The Manufacture’s complicated masterpieces are located at the center of the spiral, where the architectural intensity is at its highest. The astronomical, chiming and chronograph complications that have been at the core of Audemars Piguet since its establishment are orbiting around the ultra-complicated Universelle pocket watch from 1899. Inspired by the solar system, the spherical showcases of this section evoke the astronomical cycles of time at the heart of watchmaking. The watch exhibition ends on a rich collection of Royal Oak, Royal Oak Offshore and Royal Oak Concept.

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Complementing the display of complicated timepieces, the Musée Atelier Audemars Piguet showcases the Manufacture’s ancestral savoir-faire through two specialized ateliers situated at the heart of the spiral. The first is dedicated to the Grandes Complications, where each watch composed of more than 648 components spends from 6 to 8 months in the hands of a single watchmaker before leaving the workshop. The second workshop hosts the Métiers d’Art, where Haute Joaillerie creations are conceived and crafted by highly skilled jewelers, gem-setters and engravers. Looking at the past, present and future, these two ateliers, where some of Audemars Piguet’s most intricate creations are still produced today, embody the Manufacture’s uncompromising spirit.

“Watchmaking like architecture is the art and science of imbuing metals and minerals with energy, movement, intelligence and measure to bring them to life in the form of telling time.” – Bjarke Ingels BIG Founder and Creative Director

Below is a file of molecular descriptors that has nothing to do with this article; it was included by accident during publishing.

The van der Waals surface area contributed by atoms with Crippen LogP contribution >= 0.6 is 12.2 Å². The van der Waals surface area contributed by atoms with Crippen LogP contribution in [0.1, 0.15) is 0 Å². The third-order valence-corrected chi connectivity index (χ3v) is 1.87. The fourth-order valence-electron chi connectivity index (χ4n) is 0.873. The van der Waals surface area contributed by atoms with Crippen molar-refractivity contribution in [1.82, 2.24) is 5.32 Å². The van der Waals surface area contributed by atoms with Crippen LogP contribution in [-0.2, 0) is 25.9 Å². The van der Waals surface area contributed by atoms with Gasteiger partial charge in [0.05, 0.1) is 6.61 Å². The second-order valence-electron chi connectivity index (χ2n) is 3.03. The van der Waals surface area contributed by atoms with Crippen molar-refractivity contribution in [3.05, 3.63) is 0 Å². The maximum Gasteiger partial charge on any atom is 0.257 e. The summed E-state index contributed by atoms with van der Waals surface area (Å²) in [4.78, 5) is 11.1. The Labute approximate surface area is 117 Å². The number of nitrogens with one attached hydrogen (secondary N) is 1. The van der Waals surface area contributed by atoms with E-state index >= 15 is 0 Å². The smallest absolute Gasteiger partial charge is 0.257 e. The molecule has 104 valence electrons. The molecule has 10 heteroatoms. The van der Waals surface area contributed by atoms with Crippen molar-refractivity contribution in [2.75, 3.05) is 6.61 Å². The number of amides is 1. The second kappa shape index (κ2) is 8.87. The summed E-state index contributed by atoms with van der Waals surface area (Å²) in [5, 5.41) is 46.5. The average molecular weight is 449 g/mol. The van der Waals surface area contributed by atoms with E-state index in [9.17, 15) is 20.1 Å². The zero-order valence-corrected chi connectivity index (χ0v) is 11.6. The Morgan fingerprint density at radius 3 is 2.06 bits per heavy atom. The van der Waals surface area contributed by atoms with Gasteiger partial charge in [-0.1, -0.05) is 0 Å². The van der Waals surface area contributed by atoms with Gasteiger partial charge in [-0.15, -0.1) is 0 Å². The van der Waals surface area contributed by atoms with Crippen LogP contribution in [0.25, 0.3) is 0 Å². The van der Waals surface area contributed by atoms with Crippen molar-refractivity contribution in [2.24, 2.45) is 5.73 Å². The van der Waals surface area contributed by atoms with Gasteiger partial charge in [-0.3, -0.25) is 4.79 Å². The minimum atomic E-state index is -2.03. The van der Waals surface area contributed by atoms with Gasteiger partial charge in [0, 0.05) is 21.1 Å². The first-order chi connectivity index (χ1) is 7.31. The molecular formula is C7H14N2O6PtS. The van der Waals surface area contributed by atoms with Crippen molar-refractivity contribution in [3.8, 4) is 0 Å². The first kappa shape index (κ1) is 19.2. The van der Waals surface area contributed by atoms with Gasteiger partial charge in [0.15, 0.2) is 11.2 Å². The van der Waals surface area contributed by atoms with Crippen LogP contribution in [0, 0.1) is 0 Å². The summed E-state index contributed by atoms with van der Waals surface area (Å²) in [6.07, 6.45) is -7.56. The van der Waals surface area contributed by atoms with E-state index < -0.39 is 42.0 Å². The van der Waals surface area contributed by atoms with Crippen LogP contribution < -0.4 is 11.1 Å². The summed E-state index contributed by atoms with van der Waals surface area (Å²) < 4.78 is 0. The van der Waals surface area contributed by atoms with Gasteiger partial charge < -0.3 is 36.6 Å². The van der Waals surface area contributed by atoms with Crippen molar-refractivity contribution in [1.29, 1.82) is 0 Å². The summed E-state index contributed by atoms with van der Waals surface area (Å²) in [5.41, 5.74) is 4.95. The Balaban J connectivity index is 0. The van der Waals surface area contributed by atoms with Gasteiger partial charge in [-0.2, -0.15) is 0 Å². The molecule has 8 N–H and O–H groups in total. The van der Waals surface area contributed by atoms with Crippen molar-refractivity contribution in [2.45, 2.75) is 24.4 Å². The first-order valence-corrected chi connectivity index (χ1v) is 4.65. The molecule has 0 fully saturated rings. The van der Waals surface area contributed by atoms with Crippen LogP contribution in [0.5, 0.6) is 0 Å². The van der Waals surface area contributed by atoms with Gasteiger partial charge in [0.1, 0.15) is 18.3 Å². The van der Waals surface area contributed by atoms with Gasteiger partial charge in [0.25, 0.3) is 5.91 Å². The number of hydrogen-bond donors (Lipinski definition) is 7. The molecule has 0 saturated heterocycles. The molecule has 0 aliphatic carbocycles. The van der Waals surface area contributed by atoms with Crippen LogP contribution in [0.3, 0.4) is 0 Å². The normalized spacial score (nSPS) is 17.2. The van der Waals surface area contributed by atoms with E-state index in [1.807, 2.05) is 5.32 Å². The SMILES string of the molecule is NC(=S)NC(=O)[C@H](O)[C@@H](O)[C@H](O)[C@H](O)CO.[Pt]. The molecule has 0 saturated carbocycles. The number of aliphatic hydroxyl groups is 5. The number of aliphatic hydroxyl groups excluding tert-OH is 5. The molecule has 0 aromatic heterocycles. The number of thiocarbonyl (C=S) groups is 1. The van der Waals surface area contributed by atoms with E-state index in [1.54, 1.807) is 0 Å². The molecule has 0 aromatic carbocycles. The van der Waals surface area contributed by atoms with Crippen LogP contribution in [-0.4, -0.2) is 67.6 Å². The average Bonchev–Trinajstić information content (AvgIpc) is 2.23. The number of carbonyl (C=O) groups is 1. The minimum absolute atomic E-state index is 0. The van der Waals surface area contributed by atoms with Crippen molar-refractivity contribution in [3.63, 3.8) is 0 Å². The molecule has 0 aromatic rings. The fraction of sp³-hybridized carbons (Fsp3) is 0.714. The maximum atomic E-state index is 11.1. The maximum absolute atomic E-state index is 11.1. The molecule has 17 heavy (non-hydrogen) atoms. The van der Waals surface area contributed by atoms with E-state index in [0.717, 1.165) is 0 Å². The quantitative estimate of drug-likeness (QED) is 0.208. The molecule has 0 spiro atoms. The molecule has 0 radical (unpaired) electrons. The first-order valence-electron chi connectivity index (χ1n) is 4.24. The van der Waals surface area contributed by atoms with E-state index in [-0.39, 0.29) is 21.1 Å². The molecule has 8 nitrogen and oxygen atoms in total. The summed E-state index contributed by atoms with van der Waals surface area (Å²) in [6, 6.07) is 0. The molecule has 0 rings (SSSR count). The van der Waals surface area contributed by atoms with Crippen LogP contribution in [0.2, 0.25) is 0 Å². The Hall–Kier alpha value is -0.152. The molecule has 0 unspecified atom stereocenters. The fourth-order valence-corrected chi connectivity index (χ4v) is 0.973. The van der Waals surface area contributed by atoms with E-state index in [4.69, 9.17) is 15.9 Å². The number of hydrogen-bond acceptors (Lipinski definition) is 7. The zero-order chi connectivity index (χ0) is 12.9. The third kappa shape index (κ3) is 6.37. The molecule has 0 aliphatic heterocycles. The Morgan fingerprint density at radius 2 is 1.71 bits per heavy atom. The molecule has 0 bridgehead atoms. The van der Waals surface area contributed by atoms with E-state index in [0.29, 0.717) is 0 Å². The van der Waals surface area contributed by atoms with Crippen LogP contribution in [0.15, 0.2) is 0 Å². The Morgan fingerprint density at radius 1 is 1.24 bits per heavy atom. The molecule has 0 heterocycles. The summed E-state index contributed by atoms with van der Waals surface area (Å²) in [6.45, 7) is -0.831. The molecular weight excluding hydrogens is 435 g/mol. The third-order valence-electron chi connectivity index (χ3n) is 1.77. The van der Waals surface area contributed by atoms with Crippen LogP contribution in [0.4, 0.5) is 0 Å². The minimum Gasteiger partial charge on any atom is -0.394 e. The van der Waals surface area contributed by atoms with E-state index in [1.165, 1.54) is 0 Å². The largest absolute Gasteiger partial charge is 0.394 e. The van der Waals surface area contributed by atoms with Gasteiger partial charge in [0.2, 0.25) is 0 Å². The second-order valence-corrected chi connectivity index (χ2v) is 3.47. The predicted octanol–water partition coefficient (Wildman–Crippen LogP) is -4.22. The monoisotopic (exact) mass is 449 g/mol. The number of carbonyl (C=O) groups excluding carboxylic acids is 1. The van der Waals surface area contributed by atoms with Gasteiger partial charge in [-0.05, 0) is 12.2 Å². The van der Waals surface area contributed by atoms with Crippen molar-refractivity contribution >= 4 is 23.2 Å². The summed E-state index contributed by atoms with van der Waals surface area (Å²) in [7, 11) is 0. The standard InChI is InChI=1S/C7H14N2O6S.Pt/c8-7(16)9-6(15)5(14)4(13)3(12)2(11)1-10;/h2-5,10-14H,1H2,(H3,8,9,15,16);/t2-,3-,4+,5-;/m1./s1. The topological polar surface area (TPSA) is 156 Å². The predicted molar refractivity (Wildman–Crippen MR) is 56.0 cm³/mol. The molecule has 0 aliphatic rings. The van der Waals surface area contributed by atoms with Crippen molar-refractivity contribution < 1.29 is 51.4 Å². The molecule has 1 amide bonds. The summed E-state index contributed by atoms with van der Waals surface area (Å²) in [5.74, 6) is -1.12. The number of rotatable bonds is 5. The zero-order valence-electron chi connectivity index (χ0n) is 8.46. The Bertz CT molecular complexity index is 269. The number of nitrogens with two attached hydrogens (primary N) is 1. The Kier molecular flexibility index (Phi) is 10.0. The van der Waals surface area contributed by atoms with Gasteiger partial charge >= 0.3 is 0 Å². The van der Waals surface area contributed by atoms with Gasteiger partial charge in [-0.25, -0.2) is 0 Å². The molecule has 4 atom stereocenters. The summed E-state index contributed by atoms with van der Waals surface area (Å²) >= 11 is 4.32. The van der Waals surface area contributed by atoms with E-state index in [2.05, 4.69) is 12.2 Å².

As for the Musée Atelier’s structure, the new building reflects AP’s commitment to architectural innovation in both manufacturing and cultural projects. The Musée Atelier’s spiral-shaped pavilion, designed by BIG and realized by the Swiss architecture office CCHE, seamlessly rises on walls of structural curved glass. A feat of engineering and design, it is the first construction of its kind to be built at such altitude. The curved glazing entirely supports the steel roof, while a brass mesh runs along the external surface to regulate light and temperature. The green roof further helps regulate temperature, while absorbing water.

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The spiral has been designed to perfectly integrate the surrounding landscape. The floors follow different slants to adapt to the natural gradient of the land and provide the basis of the museum’s inner layout stretched into a linear continuous spatial experience. Inside, the curved glass walls converge clockwise towards the spiral’s center, before moving in the opposite direction: visitors travel through the building as they would through the spring of a timepiece.

Then, there’s the historical house where visitors are welcomed to a world of ancient woodwork and stone. At the top of this historical house with an abundance of natural light, stood the original workshop of Jules Louis Audemars and Edward Auguste Piguet in 1875. This Atelier was saved and re-established at the top floor where Audemars Piguet debuted thanks to sensitive construction design and careful construction intervention.

The Musée Atelier Audemars Piguet is slated to welcome visitors in early 2021.